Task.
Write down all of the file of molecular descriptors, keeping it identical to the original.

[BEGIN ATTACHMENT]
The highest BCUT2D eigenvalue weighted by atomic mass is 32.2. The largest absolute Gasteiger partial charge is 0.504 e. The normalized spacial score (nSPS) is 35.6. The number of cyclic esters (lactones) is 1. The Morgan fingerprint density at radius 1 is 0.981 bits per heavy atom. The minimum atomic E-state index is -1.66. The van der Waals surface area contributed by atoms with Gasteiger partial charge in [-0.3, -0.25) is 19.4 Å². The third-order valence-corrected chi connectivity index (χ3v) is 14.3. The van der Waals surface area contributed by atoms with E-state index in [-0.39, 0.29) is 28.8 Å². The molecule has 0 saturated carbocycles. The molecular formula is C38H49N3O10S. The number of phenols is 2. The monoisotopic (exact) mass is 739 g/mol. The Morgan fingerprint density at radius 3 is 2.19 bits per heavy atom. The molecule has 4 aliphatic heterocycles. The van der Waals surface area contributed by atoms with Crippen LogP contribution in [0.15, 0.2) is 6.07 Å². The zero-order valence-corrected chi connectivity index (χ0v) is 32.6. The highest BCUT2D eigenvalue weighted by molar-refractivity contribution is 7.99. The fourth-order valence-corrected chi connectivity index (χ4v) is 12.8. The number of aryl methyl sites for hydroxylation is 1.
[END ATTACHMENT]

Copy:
The highest BCUT2D eigenvalue weighted by atomic mass is 32.2. The largest absolute Gasteiger partial charge is 0.504 e. The normalized spacial score (nSPS) is 35.6. The number of cyclic esters (lactones) is 1. The Morgan fingerprint density at radius 1 is 0.981 bits per heavy atom. The minimum atomic E-state index is -1.66. The van der Waals surface area contributed by atoms with Gasteiger partial charge in [-0.3, -0.25) is 19.4 Å². The third-order valence-corrected chi connectivity index (χ3v) is 14.3. The van der Waals surface area contributed by atoms with E-state index in [-0.39, 0.29) is 28.8 Å². The molecule has 0 saturated carbocycles. The molecular formula is C38H49N3O10S. The number of phenols is 2. The monoisotopic (exact) mass is 739 g/mol. The Morgan fingerprint density at radius 3 is 2.19 bits per heavy atom. The molecule has 4 aliphatic heterocycles. The van der Waals surface area contributed by atoms with Crippen LogP contribution in [0.15, 0.2) is 6.07 Å². The zero-order valence-corrected chi connectivity index (χ0v) is 32.6. The highest BCUT2D eigenvalue weighted by molar-refractivity contribution is 7.99. The fourth-order valence-corrected chi connectivity index (χ4v) is 12.8. The number of aryl methyl sites for hydroxylation is 1.